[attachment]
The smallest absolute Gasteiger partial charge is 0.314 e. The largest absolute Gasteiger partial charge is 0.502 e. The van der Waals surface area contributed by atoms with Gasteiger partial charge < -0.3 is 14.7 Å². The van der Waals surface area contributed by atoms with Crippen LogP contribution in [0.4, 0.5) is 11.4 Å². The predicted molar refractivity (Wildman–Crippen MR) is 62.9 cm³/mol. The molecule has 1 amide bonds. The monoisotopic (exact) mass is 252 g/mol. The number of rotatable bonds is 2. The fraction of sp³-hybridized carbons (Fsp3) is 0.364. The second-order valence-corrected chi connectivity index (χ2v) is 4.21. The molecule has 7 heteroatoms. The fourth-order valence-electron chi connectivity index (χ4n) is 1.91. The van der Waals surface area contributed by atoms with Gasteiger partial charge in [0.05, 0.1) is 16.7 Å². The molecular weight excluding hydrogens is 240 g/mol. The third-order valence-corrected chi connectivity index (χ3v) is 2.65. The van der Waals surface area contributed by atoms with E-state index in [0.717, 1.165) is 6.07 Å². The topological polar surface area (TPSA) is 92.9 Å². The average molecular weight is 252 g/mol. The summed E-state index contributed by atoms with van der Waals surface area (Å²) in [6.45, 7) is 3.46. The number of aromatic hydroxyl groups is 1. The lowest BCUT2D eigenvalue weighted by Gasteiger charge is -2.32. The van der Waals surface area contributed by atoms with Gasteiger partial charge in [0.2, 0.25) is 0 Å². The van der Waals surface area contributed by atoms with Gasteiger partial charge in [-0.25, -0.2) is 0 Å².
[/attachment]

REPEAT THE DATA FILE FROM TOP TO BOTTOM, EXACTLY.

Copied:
The smallest absolute Gasteiger partial charge is 0.314 e. The largest absolute Gasteiger partial charge is 0.502 e. The van der Waals surface area contributed by atoms with Gasteiger partial charge < -0.3 is 14.7 Å². The van der Waals surface area contributed by atoms with Crippen LogP contribution in [0.4, 0.5) is 11.4 Å². The predicted molar refractivity (Wildman–Crippen MR) is 62.9 cm³/mol. The molecule has 1 amide bonds. The monoisotopic (exact) mass is 252 g/mol. The number of rotatable bonds is 2. The fraction of sp³-hybridized carbons (Fsp3) is 0.364. The second-order valence-corrected chi connectivity index (χ2v) is 4.21. The molecule has 7 heteroatoms. The fourth-order valence-electron chi connectivity index (χ4n) is 1.91. The van der Waals surface area contributed by atoms with Gasteiger partial charge in [0.05, 0.1) is 16.7 Å². The molecular weight excluding hydrogens is 240 g/mol. The third-order valence-corrected chi connectivity index (χ3v) is 2.65. The van der Waals surface area contributed by atoms with E-state index in [0.717, 1.165) is 6.07 Å². The topological polar surface area (TPSA) is 92.9 Å². The average molecular weight is 252 g/mol. The summed E-state index contributed by atoms with van der Waals surface area (Å²) in [6.45, 7) is 3.46. The number of aromatic hydroxyl groups is 1. The lowest BCUT2D eigenvalue weighted by Gasteiger charge is -2.32. The van der Waals surface area contributed by atoms with Gasteiger partial charge in [0.2, 0.25) is 0 Å². The van der Waals surface area contributed by atoms with Gasteiger partial charge in [-0.25, -0.2) is 0 Å².